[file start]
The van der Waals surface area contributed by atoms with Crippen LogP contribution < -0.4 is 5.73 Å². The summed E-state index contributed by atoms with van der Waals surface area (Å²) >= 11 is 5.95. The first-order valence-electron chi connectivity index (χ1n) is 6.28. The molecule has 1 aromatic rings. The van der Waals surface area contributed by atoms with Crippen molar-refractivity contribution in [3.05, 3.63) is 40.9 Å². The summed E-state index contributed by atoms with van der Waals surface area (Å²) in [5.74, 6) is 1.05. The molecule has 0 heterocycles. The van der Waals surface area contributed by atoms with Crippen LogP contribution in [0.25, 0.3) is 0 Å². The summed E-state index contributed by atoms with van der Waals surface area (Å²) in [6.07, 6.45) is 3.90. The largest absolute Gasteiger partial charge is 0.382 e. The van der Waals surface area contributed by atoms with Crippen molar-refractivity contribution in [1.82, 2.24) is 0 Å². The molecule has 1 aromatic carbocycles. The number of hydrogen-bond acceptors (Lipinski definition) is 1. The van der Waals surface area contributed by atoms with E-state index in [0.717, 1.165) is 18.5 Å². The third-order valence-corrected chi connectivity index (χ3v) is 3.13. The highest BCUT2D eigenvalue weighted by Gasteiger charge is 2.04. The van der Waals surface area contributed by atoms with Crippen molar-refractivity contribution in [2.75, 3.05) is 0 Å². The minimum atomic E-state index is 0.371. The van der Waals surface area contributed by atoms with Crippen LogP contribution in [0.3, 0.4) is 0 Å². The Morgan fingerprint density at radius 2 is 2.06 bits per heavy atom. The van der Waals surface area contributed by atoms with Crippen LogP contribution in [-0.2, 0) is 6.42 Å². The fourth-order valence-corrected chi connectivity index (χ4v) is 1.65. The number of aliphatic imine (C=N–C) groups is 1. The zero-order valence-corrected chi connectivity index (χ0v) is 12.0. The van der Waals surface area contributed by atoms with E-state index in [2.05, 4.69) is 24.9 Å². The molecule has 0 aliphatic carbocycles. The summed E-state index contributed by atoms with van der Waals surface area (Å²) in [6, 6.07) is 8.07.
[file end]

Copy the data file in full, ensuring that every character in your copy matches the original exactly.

The van der Waals surface area contributed by atoms with Crippen LogP contribution < -0.4 is 5.73 Å². The summed E-state index contributed by atoms with van der Waals surface area (Å²) >= 11 is 5.95. The first-order valence-electron chi connectivity index (χ1n) is 6.28. The molecule has 1 aromatic rings. The van der Waals surface area contributed by atoms with Crippen molar-refractivity contribution in [3.05, 3.63) is 40.9 Å². The summed E-state index contributed by atoms with van der Waals surface area (Å²) in [5.74, 6) is 1.05. The molecule has 0 heterocycles. The van der Waals surface area contributed by atoms with Crippen LogP contribution in [0.25, 0.3) is 0 Å². The summed E-state index contributed by atoms with van der Waals surface area (Å²) in [6.07, 6.45) is 3.90. The largest absolute Gasteiger partial charge is 0.382 e. The van der Waals surface area contributed by atoms with Crippen molar-refractivity contribution in [1.82, 2.24) is 0 Å². The molecule has 1 aromatic carbocycles. The number of hydrogen-bond acceptors (Lipinski definition) is 1. The van der Waals surface area contributed by atoms with E-state index in [0.717, 1.165) is 18.5 Å². The third-order valence-corrected chi connectivity index (χ3v) is 3.13. The highest BCUT2D eigenvalue weighted by Gasteiger charge is 2.04. The van der Waals surface area contributed by atoms with Crippen molar-refractivity contribution in [2.75, 3.05) is 0 Å². The minimum atomic E-state index is 0.371. The van der Waals surface area contributed by atoms with Crippen LogP contribution in [0.3, 0.4) is 0 Å². The Morgan fingerprint density at radius 2 is 2.06 bits per heavy atom. The van der Waals surface area contributed by atoms with Crippen LogP contribution in [-0.2, 0) is 6.42 Å². The fourth-order valence-corrected chi connectivity index (χ4v) is 1.65. The number of aliphatic imine (C=N–C) groups is 1. The zero-order valence-corrected chi connectivity index (χ0v) is 12.0. The van der Waals surface area contributed by atoms with E-state index in [2.05, 4.69) is 24.9 Å². The molecule has 0 aliphatic carbocycles. The summed E-state index contributed by atoms with van der Waals surface area (Å²) in [6, 6.07) is 8.07.